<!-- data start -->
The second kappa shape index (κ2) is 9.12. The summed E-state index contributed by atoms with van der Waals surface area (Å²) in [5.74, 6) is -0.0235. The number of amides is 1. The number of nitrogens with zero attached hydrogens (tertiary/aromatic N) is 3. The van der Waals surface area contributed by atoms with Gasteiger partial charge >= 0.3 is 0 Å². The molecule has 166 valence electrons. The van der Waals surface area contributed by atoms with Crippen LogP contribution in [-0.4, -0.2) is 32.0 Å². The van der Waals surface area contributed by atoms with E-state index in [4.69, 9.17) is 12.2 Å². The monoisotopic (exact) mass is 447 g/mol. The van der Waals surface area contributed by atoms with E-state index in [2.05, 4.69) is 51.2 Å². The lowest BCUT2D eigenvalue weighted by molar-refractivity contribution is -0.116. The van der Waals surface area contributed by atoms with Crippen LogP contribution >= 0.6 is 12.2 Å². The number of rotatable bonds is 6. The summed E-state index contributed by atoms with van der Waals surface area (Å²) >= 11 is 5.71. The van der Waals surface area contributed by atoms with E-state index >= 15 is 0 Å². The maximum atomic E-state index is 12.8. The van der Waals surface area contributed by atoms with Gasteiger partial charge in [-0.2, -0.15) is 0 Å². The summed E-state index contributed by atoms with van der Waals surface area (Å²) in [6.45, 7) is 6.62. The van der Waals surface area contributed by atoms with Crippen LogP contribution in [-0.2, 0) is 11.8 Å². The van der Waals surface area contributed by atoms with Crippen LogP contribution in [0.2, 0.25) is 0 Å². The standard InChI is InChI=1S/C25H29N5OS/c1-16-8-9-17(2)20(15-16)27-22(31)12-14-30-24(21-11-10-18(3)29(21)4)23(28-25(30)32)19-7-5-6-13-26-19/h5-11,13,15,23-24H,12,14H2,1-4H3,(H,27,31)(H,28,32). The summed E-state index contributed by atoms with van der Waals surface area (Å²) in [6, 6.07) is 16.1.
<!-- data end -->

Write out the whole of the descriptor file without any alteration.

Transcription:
The second kappa shape index (κ2) is 9.12. The summed E-state index contributed by atoms with van der Waals surface area (Å²) in [5.74, 6) is -0.0235. The number of amides is 1. The number of nitrogens with zero attached hydrogens (tertiary/aromatic N) is 3. The van der Waals surface area contributed by atoms with Gasteiger partial charge >= 0.3 is 0 Å². The molecule has 166 valence electrons. The van der Waals surface area contributed by atoms with Crippen LogP contribution in [-0.4, -0.2) is 32.0 Å². The van der Waals surface area contributed by atoms with E-state index in [4.69, 9.17) is 12.2 Å². The monoisotopic (exact) mass is 447 g/mol. The van der Waals surface area contributed by atoms with E-state index in [2.05, 4.69) is 51.2 Å². The lowest BCUT2D eigenvalue weighted by molar-refractivity contribution is -0.116. The van der Waals surface area contributed by atoms with Crippen LogP contribution >= 0.6 is 12.2 Å². The number of rotatable bonds is 6. The summed E-state index contributed by atoms with van der Waals surface area (Å²) >= 11 is 5.71. The van der Waals surface area contributed by atoms with E-state index >= 15 is 0 Å². The maximum atomic E-state index is 12.8. The van der Waals surface area contributed by atoms with Gasteiger partial charge in [-0.2, -0.15) is 0 Å². The summed E-state index contributed by atoms with van der Waals surface area (Å²) in [6.45, 7) is 6.62. The van der Waals surface area contributed by atoms with Crippen LogP contribution in [-0.2, 0) is 11.8 Å². The van der Waals surface area contributed by atoms with Crippen LogP contribution in [0.2, 0.25) is 0 Å². The standard InChI is InChI=1S/C25H29N5OS/c1-16-8-9-17(2)20(15-16)27-22(31)12-14-30-24(21-11-10-18(3)29(21)4)23(28-25(30)32)19-7-5-6-13-26-19/h5-11,13,15,23-24H,12,14H2,1-4H3,(H,27,31)(H,28,32). The summed E-state index contributed by atoms with van der Waals surface area (Å²) in [6, 6.07) is 16.1.